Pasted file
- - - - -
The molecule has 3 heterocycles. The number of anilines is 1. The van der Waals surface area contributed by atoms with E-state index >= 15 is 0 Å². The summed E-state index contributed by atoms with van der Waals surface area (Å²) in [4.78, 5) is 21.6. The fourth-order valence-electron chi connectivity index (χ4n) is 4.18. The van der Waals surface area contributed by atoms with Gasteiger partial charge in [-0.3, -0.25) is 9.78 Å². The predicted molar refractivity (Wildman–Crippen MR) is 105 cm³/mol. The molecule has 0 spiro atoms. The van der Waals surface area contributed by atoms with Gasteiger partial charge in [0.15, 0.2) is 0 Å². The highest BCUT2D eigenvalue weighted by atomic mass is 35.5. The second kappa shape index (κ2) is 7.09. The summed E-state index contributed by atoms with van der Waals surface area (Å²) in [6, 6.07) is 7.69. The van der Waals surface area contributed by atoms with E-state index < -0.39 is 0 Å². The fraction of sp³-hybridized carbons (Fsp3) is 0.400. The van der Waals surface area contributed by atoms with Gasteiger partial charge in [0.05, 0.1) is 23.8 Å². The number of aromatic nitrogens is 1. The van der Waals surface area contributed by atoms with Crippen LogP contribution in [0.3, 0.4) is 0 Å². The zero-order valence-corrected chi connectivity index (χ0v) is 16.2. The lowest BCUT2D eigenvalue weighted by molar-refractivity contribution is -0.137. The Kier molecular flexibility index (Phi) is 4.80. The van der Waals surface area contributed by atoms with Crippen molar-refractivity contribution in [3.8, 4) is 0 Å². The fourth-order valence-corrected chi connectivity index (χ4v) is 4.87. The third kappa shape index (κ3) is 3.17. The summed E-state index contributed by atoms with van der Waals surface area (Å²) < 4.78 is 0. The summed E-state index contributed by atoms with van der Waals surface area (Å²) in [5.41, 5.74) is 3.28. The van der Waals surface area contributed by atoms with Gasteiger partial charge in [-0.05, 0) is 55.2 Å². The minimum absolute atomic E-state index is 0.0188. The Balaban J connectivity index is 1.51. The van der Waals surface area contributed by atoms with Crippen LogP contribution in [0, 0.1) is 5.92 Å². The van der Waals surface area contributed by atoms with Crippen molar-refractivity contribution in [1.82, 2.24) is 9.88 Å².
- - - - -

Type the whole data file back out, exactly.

The molecule has 3 heterocycles. The number of anilines is 1. The van der Waals surface area contributed by atoms with E-state index >= 15 is 0 Å². The summed E-state index contributed by atoms with van der Waals surface area (Å²) in [4.78, 5) is 21.6. The fourth-order valence-electron chi connectivity index (χ4n) is 4.18. The van der Waals surface area contributed by atoms with Gasteiger partial charge in [-0.3, -0.25) is 9.78 Å². The predicted molar refractivity (Wildman–Crippen MR) is 105 cm³/mol. The molecule has 0 spiro atoms. The van der Waals surface area contributed by atoms with Gasteiger partial charge in [0.15, 0.2) is 0 Å². The highest BCUT2D eigenvalue weighted by atomic mass is 35.5. The second kappa shape index (κ2) is 7.09. The summed E-state index contributed by atoms with van der Waals surface area (Å²) in [6, 6.07) is 7.69. The van der Waals surface area contributed by atoms with E-state index < -0.39 is 0 Å². The fraction of sp³-hybridized carbons (Fsp3) is 0.400. The van der Waals surface area contributed by atoms with Gasteiger partial charge in [0.05, 0.1) is 23.8 Å². The number of aromatic nitrogens is 1. The van der Waals surface area contributed by atoms with Crippen LogP contribution in [0.3, 0.4) is 0 Å². The zero-order valence-corrected chi connectivity index (χ0v) is 16.2. The lowest BCUT2D eigenvalue weighted by molar-refractivity contribution is -0.137. The Kier molecular flexibility index (Phi) is 4.80. The van der Waals surface area contributed by atoms with Crippen molar-refractivity contribution in [3.8, 4) is 0 Å². The fourth-order valence-corrected chi connectivity index (χ4v) is 4.87. The third kappa shape index (κ3) is 3.17. The summed E-state index contributed by atoms with van der Waals surface area (Å²) < 4.78 is 0. The summed E-state index contributed by atoms with van der Waals surface area (Å²) in [5.41, 5.74) is 3.28. The van der Waals surface area contributed by atoms with Gasteiger partial charge in [-0.05, 0) is 55.2 Å². The minimum absolute atomic E-state index is 0.0188. The Balaban J connectivity index is 1.51. The van der Waals surface area contributed by atoms with Crippen LogP contribution in [0, 0.1) is 5.92 Å². The van der Waals surface area contributed by atoms with Crippen molar-refractivity contribution in [1.82, 2.24) is 9.88 Å².